Essay – Avro Arrow
Since the dawn of mankind, humans have always wanted to conquer the skies. After the Wright Brothers first flight, mankind has dreamed of bigger and better aircrafts. Shortly after World War ll a company named Avro Aircraft Limited was assigned the job by the Royal Canadian Air Force to build supersonic twin engine interceptor which could defend Canada against Soviet Bombers during the Cold War. With a plant in Milton, Ontario and 14 000 employees, Avro Aircraft Limited built and manufactured ones of the greatest planes in aviation history. The plane was a masterpiece; it flew at nearly mach 2 and had futuristic technologies which would match up to planes from today. The Avro Arrow program turned out to be a huge waste of the effort and money, as it was cancelled less than a year later. There can be many reasons why it was cancelled but the biggest was the immense pressure put on Diefenbaker by President Eisenhower and the United States Air Force. Other reasons could be because of its huge price tag, a new emerging era of anti-aircraft technologies, or the fact that it had many little flaws in its design. Terminating the Avro Arrow program was the right and smarter thing to do by Prime Minister John Diefenbaker and his Conservative Government.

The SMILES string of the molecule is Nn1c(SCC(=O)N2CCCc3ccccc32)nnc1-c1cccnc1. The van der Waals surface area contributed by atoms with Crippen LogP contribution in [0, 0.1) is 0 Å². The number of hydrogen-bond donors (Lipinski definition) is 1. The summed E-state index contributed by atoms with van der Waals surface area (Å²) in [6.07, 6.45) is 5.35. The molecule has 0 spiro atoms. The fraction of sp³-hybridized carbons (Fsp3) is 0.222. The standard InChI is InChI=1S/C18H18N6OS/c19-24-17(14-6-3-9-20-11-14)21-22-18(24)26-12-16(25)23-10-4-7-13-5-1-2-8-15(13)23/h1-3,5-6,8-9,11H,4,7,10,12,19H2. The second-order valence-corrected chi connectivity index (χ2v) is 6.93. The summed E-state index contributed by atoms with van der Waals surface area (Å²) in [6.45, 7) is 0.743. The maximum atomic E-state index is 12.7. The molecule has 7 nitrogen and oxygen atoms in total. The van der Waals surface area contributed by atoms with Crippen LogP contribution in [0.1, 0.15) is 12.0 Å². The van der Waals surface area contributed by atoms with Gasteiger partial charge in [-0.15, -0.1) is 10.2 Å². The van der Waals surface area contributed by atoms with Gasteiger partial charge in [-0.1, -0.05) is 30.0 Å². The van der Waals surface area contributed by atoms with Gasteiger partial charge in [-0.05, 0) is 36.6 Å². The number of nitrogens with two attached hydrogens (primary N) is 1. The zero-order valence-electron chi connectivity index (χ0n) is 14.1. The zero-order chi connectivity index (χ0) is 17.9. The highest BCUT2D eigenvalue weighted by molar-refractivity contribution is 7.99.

The Avro Arrow was a Canadian marvel but came with a huge price tag. The program cost hundreds of millions of more than the estimated price. Originally the Royal Canadian Air Force wanted 40 aircrafts for an estimated $118 million but, the price tag for the interceptor rose from 2 million to 12, and at the same time demand for interceptors fell as the world entered the age of long-range missiles. When Prime Minister John Diefenbaker cancelled the program the price tag stood at $247 million for the aircraft and $132 million for the Iroquois engines. A total cost of $374 million for a bunch of scrap metal. Clearly the project wasn’t worth as much as they were spending. The company’s estimations were...
Please join StudyMode to read the full document